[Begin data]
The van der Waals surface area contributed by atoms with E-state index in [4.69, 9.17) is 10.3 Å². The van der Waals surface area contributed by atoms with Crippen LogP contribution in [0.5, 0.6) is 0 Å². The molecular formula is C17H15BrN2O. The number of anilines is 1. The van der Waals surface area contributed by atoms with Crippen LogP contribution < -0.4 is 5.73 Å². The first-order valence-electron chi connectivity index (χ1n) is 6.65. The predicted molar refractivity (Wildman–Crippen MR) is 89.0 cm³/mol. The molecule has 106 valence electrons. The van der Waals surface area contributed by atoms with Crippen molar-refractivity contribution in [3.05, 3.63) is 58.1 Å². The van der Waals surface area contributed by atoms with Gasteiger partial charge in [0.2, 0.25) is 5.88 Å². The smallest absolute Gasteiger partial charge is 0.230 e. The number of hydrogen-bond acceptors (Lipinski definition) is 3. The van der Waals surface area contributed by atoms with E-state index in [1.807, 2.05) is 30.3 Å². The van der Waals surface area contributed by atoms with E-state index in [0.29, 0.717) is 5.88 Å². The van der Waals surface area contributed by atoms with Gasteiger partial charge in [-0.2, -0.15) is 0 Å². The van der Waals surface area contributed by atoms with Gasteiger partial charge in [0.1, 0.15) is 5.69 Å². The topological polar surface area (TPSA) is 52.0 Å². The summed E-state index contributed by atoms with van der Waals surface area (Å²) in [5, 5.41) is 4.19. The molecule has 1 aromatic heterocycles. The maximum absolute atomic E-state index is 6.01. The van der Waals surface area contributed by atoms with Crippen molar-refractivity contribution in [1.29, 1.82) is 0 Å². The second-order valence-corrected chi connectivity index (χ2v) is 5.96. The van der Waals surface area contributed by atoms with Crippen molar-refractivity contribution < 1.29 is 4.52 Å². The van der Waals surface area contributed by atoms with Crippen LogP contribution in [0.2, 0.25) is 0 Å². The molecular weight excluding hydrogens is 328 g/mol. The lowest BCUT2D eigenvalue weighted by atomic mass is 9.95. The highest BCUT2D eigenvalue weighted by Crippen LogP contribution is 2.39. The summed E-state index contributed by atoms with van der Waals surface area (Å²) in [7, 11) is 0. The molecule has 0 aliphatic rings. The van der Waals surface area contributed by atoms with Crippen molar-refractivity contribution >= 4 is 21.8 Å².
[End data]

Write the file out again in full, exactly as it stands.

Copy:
The van der Waals surface area contributed by atoms with E-state index in [4.69, 9.17) is 10.3 Å². The van der Waals surface area contributed by atoms with Crippen LogP contribution in [0.5, 0.6) is 0 Å². The molecular formula is C17H15BrN2O. The number of anilines is 1. The van der Waals surface area contributed by atoms with Crippen LogP contribution < -0.4 is 5.73 Å². The first-order valence-electron chi connectivity index (χ1n) is 6.65. The predicted molar refractivity (Wildman–Crippen MR) is 89.0 cm³/mol. The molecule has 106 valence electrons. The van der Waals surface area contributed by atoms with Crippen molar-refractivity contribution in [3.05, 3.63) is 58.1 Å². The van der Waals surface area contributed by atoms with Gasteiger partial charge in [0.2, 0.25) is 5.88 Å². The smallest absolute Gasteiger partial charge is 0.230 e. The number of hydrogen-bond acceptors (Lipinski definition) is 3. The van der Waals surface area contributed by atoms with E-state index in [1.807, 2.05) is 30.3 Å². The van der Waals surface area contributed by atoms with E-state index in [0.29, 0.717) is 5.88 Å². The van der Waals surface area contributed by atoms with Gasteiger partial charge in [-0.2, -0.15) is 0 Å². The van der Waals surface area contributed by atoms with Gasteiger partial charge in [0.1, 0.15) is 5.69 Å². The topological polar surface area (TPSA) is 52.0 Å². The summed E-state index contributed by atoms with van der Waals surface area (Å²) in [5, 5.41) is 4.19. The molecule has 1 aromatic heterocycles. The maximum absolute atomic E-state index is 6.01. The van der Waals surface area contributed by atoms with Crippen molar-refractivity contribution in [1.29, 1.82) is 0 Å². The second-order valence-corrected chi connectivity index (χ2v) is 5.96. The van der Waals surface area contributed by atoms with Crippen molar-refractivity contribution < 1.29 is 4.52 Å². The van der Waals surface area contributed by atoms with Crippen LogP contribution in [0.2, 0.25) is 0 Å². The molecular weight excluding hydrogens is 328 g/mol. The lowest BCUT2D eigenvalue weighted by atomic mass is 9.95. The highest BCUT2D eigenvalue weighted by Crippen LogP contribution is 2.39. The summed E-state index contributed by atoms with van der Waals surface area (Å²) in [7, 11) is 0. The molecule has 0 aliphatic rings. The van der Waals surface area contributed by atoms with Crippen molar-refractivity contribution >= 4 is 21.8 Å².